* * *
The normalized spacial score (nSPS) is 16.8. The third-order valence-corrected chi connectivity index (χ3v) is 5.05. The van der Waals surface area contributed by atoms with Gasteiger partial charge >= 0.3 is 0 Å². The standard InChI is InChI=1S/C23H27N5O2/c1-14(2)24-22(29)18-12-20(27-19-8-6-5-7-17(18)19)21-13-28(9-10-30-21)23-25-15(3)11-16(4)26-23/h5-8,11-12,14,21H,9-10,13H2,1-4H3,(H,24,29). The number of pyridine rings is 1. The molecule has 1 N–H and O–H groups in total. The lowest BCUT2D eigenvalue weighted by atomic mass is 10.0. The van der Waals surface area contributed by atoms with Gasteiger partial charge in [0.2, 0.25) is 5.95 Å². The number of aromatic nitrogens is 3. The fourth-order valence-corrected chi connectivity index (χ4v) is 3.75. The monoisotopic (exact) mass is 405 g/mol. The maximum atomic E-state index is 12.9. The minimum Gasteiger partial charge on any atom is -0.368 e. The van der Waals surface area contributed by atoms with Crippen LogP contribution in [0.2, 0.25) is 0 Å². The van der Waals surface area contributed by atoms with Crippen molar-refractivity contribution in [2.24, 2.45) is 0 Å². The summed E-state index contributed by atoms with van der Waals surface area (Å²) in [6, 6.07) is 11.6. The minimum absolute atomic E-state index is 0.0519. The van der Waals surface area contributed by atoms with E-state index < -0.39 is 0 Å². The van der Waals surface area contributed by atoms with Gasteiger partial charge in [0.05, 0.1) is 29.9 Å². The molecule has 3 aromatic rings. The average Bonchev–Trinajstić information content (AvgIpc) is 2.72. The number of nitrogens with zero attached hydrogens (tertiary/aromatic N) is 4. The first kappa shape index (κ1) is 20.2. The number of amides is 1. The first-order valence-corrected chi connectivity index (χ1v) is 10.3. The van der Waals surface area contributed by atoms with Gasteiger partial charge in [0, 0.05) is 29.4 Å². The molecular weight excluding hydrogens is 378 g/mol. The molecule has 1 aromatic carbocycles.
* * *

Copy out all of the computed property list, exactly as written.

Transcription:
The normalized spacial score (nSPS) is 16.8. The third-order valence-corrected chi connectivity index (χ3v) is 5.05. The van der Waals surface area contributed by atoms with Gasteiger partial charge >= 0.3 is 0 Å². The standard InChI is InChI=1S/C23H27N5O2/c1-14(2)24-22(29)18-12-20(27-19-8-6-5-7-17(18)19)21-13-28(9-10-30-21)23-25-15(3)11-16(4)26-23/h5-8,11-12,14,21H,9-10,13H2,1-4H3,(H,24,29). The number of pyridine rings is 1. The molecule has 1 N–H and O–H groups in total. The lowest BCUT2D eigenvalue weighted by atomic mass is 10.0. The van der Waals surface area contributed by atoms with Gasteiger partial charge in [0.2, 0.25) is 5.95 Å². The number of aromatic nitrogens is 3. The fourth-order valence-corrected chi connectivity index (χ4v) is 3.75. The monoisotopic (exact) mass is 405 g/mol. The maximum atomic E-state index is 12.9. The minimum Gasteiger partial charge on any atom is -0.368 e. The van der Waals surface area contributed by atoms with Crippen LogP contribution in [0.2, 0.25) is 0 Å². The van der Waals surface area contributed by atoms with Crippen molar-refractivity contribution in [2.24, 2.45) is 0 Å². The summed E-state index contributed by atoms with van der Waals surface area (Å²) in [6, 6.07) is 11.6. The minimum absolute atomic E-state index is 0.0519. The van der Waals surface area contributed by atoms with E-state index < -0.39 is 0 Å². The van der Waals surface area contributed by atoms with Gasteiger partial charge in [0.05, 0.1) is 29.9 Å². The molecule has 3 aromatic rings. The average Bonchev–Trinajstić information content (AvgIpc) is 2.72. The number of nitrogens with zero attached hydrogens (tertiary/aromatic N) is 4. The first kappa shape index (κ1) is 20.2. The number of amides is 1. The first-order valence-corrected chi connectivity index (χ1v) is 10.3. The van der Waals surface area contributed by atoms with Gasteiger partial charge in [0, 0.05) is 29.4 Å². The molecular weight excluding hydrogens is 378 g/mol. The molecule has 1 aromatic carbocycles.